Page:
'Bosch' TV series is inspired by Michael Connelly's book series(Read article summary)
Police detective Harry Bosch is the protagonist in Michael Connelly's series, the most recent installment of which is 'The Burning Room.'
Aaron Epstein/Amazon Content Services LLC/AP
The new Amazon series “Bosch” is inspired by the books by Michael Connelly that detail the experiences of Los Angeles police detective Harry Bosch.
Connelly’s most recently published book about the character is “The Burning Room,” with a new one, “The Crossing,” due this November, according to the author’s website.
Amazon received recent acclaim for its TV series “Transparent” – the show was widely well-received critically and received the Golden Globe for best TV comedy or musical series last month. “Transparent” actor Jeffrey Tambor also took the best actor in a musical or comedy award.
Amazon’s TV show “Bosch” stars actor Titus Welliver of “Transformers: Age of Extinction” as the detective. Connelly told Variety that he felt the books about Harry Bosch were well-suited to a TV program.
“Hopefully if you’ve got a show on TV, you do more – you get more hours to show the character,” he said.
Connelly said he was impressed when he met with Amazon’s Joe Lewis, who is head of original programming, and Amazon studios chief Roy Price. The two suggested plots and storylines for the show. “That could have only come from someone who knew the books,” Connelly said.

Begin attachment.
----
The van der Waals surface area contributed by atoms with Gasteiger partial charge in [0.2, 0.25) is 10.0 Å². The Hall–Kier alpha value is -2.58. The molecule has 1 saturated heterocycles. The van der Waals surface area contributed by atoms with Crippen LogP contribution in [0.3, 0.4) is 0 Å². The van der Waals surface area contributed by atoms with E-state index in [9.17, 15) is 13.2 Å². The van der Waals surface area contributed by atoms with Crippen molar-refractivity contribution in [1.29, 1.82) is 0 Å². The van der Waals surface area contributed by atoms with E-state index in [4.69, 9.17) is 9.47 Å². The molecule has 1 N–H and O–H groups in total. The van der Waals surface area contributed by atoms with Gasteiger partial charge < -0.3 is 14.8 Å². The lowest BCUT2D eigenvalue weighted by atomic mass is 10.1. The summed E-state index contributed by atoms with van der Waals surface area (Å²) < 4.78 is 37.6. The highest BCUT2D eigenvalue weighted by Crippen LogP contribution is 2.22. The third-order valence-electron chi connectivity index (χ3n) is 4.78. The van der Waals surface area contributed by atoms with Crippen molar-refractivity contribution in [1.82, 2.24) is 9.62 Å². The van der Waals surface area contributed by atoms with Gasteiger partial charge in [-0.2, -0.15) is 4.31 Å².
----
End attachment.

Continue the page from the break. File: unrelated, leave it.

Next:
According to Variety, the writer wanted the show to be filmed in Los Angeles. “It’s Harry’s world – he’s a creature of this city,” Welliver said of the choice. “L.A. is a character in this. You can’t cheat, you really can’t.”
Meanwhile, he told the Examiner that he thinks Harry Bosch is a character people would recognize.
“Harry Bosch doesn’t drive a Ferrari, and he doesn’t drink champagne or wear a tuxedo,” he said. “And there’s no reason for him to do that. That’s what makes him sort of attainable. He’s a very, very real, real guy."
Amazon put all 10 episodes of the show’s first season online on Feb. 13.